Taking notes
‡ Purpose and hypotheses ‡ Methodology ‡ Results ‡ Conclusion

Writing the literature review
1. Introduction ‡ ‡ ‡ Stating the objectives of the review Approach to be used: providing map of the review About half-page long

Writing the literature review

2. Main body: develop arguments ‡ ‡ ‡ Arranged in a logical order w/ clear headings Each section devoted to one topic or theme; one paragraph one idea First sentence of paragraph indicate what is all about and move on to support the idea by using evidences and examples. Avoid short paragraphs of one-two sentences


Writing the literature review

3. Conclusions ‡ Note: ‡ ‡ ‡ Round off rather than stop abruptly Critical not descriptive Only analysis and evaluation that you are able to draw conclusions. Summarize and draw conclusions about the key points in the writing

Writing Styles
1. Chronological writing 2. Descriptive writing 3. Cause-effect writing 4. Compare and contrast writing (theme by theme) 5. Summarizing writing 6. Analytical/evaluative writing

Language and writing
‡ Keep it simple and clear ‡ Don·t use a long word when a short one will do ‡ Keep sentence length of 15 ² 12 words ‡ Always use third person; avoid I, me, my, etc. ‡ Check spelling and grammar

Tips on writing up the literature
Start writing as soon as possible  Select and cite only relevant materials  Group the materials into categories and comment upon most important feature  Be critical, it·s not a descriptive review  Use quotations to illustrate a point and add an extra dimension to your arguments.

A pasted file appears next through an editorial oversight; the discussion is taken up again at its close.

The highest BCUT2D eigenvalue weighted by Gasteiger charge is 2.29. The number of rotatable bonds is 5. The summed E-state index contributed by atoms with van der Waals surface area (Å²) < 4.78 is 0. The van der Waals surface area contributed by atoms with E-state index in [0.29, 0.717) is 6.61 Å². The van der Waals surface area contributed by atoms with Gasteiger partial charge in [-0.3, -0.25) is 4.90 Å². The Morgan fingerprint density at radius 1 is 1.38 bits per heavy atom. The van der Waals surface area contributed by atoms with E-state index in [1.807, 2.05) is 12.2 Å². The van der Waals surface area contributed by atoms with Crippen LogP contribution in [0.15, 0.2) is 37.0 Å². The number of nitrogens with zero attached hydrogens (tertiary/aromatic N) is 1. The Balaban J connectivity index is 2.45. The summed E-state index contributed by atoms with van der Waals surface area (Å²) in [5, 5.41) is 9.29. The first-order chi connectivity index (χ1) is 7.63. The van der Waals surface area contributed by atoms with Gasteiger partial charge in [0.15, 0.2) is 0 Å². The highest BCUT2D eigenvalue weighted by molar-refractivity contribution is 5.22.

Questions your literature review should answer:  What you already know in the immediate area?  Characteristics of the key concepts or the main factors or variables?  Relationships between these key concepts, factors or variables?  What are the existing theories?  Inconsistencies / shortcomings in existing knowledge

Questions literature review should answer:  What views need to be (further) tested?  What evidence is lacking, inconclusive, contradictory or too limited?  Why study (further) the research problem?  What contribution can your study be expected to make?  What research designs or methods seem unsatisfactory?

When read for literature review, you are  trying to define research problem:
a gap, asking a question, continuing previous research, counterclaiming  trying to read every source relevant to your research problem. 

Until problem is defined, there are hundreds of sources that seem relevant.  You cannot define your problem until you read around your research area.  

This seems a vicious circle, but what happen is that as you read you define your problem, and as you define your problem you will more easily be able to decide what to read and what to ignore.